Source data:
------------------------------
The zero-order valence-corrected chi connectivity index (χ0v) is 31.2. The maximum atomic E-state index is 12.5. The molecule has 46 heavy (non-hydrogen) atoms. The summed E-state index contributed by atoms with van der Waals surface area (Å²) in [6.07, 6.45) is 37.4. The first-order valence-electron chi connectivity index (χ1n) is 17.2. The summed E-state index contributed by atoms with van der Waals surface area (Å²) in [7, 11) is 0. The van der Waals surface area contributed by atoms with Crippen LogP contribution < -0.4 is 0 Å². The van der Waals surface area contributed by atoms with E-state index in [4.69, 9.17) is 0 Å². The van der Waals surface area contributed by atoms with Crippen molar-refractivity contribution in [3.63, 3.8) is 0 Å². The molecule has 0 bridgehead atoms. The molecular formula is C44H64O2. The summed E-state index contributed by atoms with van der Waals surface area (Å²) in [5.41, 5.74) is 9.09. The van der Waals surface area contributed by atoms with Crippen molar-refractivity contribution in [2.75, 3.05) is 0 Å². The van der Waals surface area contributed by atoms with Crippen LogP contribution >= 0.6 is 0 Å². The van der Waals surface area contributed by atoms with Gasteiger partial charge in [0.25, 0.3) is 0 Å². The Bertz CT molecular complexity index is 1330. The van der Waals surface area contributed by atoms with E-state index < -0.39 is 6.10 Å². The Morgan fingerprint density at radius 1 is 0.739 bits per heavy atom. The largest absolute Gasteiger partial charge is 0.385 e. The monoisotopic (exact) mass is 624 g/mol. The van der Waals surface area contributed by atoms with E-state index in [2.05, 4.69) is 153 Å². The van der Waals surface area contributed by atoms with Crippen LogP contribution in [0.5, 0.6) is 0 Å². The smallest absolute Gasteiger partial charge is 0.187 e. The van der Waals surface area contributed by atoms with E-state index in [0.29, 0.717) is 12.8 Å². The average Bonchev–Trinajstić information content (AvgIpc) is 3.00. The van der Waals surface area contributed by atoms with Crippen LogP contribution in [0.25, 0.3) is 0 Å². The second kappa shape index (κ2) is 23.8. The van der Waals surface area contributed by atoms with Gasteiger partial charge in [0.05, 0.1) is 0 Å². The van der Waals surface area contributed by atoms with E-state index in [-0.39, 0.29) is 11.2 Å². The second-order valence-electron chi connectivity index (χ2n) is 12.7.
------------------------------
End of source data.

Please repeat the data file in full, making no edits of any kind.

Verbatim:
The zero-order valence-corrected chi connectivity index (χ0v) is 31.2. The maximum atomic E-state index is 12.5. The molecule has 46 heavy (non-hydrogen) atoms. The summed E-state index contributed by atoms with van der Waals surface area (Å²) in [6.07, 6.45) is 37.4. The first-order valence-electron chi connectivity index (χ1n) is 17.2. The summed E-state index contributed by atoms with van der Waals surface area (Å²) in [7, 11) is 0. The van der Waals surface area contributed by atoms with Crippen LogP contribution < -0.4 is 0 Å². The van der Waals surface area contributed by atoms with E-state index in [4.69, 9.17) is 0 Å². The van der Waals surface area contributed by atoms with Crippen molar-refractivity contribution in [3.63, 3.8) is 0 Å². The molecule has 0 bridgehead atoms. The molecular formula is C44H64O2. The summed E-state index contributed by atoms with van der Waals surface area (Å²) in [5.41, 5.74) is 9.09. The van der Waals surface area contributed by atoms with Crippen molar-refractivity contribution in [2.75, 3.05) is 0 Å². The van der Waals surface area contributed by atoms with Crippen LogP contribution >= 0.6 is 0 Å². The van der Waals surface area contributed by atoms with Gasteiger partial charge in [0.25, 0.3) is 0 Å². The Bertz CT molecular complexity index is 1330. The van der Waals surface area contributed by atoms with E-state index < -0.39 is 6.10 Å². The Morgan fingerprint density at radius 1 is 0.739 bits per heavy atom. The largest absolute Gasteiger partial charge is 0.385 e. The monoisotopic (exact) mass is 624 g/mol. The van der Waals surface area contributed by atoms with E-state index in [2.05, 4.69) is 153 Å². The van der Waals surface area contributed by atoms with Crippen LogP contribution in [0.5, 0.6) is 0 Å². The smallest absolute Gasteiger partial charge is 0.187 e. The van der Waals surface area contributed by atoms with E-state index in [0.29, 0.717) is 12.8 Å². The average Bonchev–Trinajstić information content (AvgIpc) is 3.00. The van der Waals surface area contributed by atoms with Crippen LogP contribution in [0.25, 0.3) is 0 Å². The second kappa shape index (κ2) is 23.8. The van der Waals surface area contributed by atoms with Gasteiger partial charge in [0.05, 0.1) is 0 Å². The van der Waals surface area contributed by atoms with E-state index in [-0.39, 0.29) is 11.2 Å². The second-order valence-electron chi connectivity index (χ2n) is 12.7.